Adding a source directory to the build
Adding a resource to the build
Accessing the source-root list
Accessing the resource list
Note on testing source-roots and resources
Table 5-2: Key differences between compile-time and test-time mojo activities
5.5.4. Attaching Artifacts for Installation and Deployment
5.6. Summary
6. Assessing Project Health with Maven
Assessing Project Health with Maven
6.1. What Does Maven Have to do With Project Health?
6.2. Adding Reports to the Project Web site
6.3. Configuration of Reports
6.4. Separating Developer Reports From User Documentation
Table 6-1: Project Web site content types
6.6. Creating Reference Material
6.7. Monitoring and Improving the Health of Your Source Code
Table 6-3: Built-in Checkstyle configurations
6.8. Monitoring and Improving the Health of Your Tests
6.9. Monitoring and Improving the Health of Your Dependencies
6.10. Monitoring and Improving the Health of Your Releases
6.11. Viewing Overall Project Health
6.12. Summary
7. Team Collaboration with Maven
Team Collaboration with Maven
7.1. The Issues Facing Teams
7.2. How to Set up a Consistent Developer Environment
7.3. Creating a Shared Repository
7.4. Creating an Organization POM
7.5. Continuous Integration with Continuum
7.6. Team Dependency Management Using Snapshots
7.7. Creating a Standard Project Archetype
7.8. Cutting a Release
7.9. Summary
8. Migrating to Maven
Migrating to Maven
8.1. Introduction
8.1.1. Introducing the Spring Framework
8.2. Where to Begin?
8.3. Creating POM files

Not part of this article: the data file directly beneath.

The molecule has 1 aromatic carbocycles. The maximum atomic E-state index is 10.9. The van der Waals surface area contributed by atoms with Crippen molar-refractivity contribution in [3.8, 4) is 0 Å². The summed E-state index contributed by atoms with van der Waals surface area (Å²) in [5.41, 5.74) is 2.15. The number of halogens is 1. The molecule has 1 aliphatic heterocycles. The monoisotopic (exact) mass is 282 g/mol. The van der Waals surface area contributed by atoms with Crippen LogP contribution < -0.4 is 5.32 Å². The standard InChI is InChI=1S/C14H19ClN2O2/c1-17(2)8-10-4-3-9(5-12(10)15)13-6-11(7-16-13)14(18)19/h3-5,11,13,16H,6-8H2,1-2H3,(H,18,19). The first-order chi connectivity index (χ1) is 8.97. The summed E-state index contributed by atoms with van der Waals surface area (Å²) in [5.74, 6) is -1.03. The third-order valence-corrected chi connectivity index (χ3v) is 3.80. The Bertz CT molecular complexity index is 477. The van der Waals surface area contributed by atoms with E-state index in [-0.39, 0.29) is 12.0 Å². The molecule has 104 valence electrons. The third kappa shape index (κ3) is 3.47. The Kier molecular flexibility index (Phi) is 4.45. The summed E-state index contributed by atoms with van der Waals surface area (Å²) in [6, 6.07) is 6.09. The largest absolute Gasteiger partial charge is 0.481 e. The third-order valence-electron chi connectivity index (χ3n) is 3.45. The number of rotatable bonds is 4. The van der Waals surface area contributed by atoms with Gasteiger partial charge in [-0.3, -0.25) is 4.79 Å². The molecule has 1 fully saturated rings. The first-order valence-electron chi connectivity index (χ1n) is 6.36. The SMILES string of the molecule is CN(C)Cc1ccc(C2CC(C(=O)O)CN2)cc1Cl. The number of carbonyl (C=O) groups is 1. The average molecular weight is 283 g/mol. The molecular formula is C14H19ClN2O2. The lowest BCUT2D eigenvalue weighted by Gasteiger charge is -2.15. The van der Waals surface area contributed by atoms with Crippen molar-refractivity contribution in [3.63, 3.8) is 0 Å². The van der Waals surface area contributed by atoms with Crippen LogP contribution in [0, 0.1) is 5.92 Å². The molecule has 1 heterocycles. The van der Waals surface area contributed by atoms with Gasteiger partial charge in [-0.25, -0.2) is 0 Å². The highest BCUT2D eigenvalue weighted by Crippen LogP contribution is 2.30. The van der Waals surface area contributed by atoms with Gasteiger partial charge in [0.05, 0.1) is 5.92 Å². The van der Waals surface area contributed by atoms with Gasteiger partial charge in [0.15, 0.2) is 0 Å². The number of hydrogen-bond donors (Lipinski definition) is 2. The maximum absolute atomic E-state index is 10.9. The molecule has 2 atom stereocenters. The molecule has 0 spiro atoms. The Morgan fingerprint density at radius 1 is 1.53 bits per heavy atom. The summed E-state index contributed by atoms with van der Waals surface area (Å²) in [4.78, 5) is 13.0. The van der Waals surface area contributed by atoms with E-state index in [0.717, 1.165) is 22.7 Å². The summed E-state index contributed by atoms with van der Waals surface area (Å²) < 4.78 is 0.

8.4. Compiling
8.5. Testing
8.5.1. Compiling Tests
8.5.2. Running Tests
8.6. Other Modules
8.6.1. Avoiding Duplication
8.6.2. Referring to Test Classes from Other Modules
8.6.3. Building Java 5 Classes
8.6.4. Using Ant Tasks From Inside Maven
8.6.5. Non-redistributable Jars
8.6.6. Some Special Cases
8.7. Restructuring the Code
8.8. Summary
Appendix A: Resources for Plugin Developers
Appendix A: Resources for Plugin Developers
A.1. Maven's Life Cycles
A.1.1. The default Life Cycle
Life-cycle phases
Bindings for the jar packaging
Table A-1: The default life-cycle bindings for the jar packaging
Bindings for the maven-plugin packaging
Table A-2: A summary of the additional mojo bindings
A.1.2. The clean Life Cycle
Default life-cycle bindings
Table A-3: The clean life-cycle bindings for the jar packaging
A.1.3. The site Life Cycle
Default Life Cycle Bindings
Table A-4: The site life-cycle bindings for the jar packaging
A.2. Mojo Parameter Expressions
A.2.1. Simple Expressions
Table A-5: Primitive expressions supported by Maven's plugin parameter
A.2.2. Complex Expression Roots
Table A-6: A summary of the valid root objects for plugin parameter expressions
A.2.3. The Expression Resolution Algorithm
Plugin metadata
Plugin descriptor syntax
A.2.4. Java Mojo Metadata: Supported Javadoc Annotations
Class-level annotations
Table A-7: A summary of class-level javadoc annotations
Field-level annotations
Table A-8: Field-level annotations
A.2.5. Ant Metadata Syntax
Appendix B: Standard Conventions
B.1. Standard Directory Structure
Table B-1: Standard directory layout for maven project content
B.2. Maven’s Super POM
B.3. Maven’s Default Build Life Cycle
Table B-2: Phases in Maven's life cycle
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Published by: abhinavg6 on Mar 03, 2011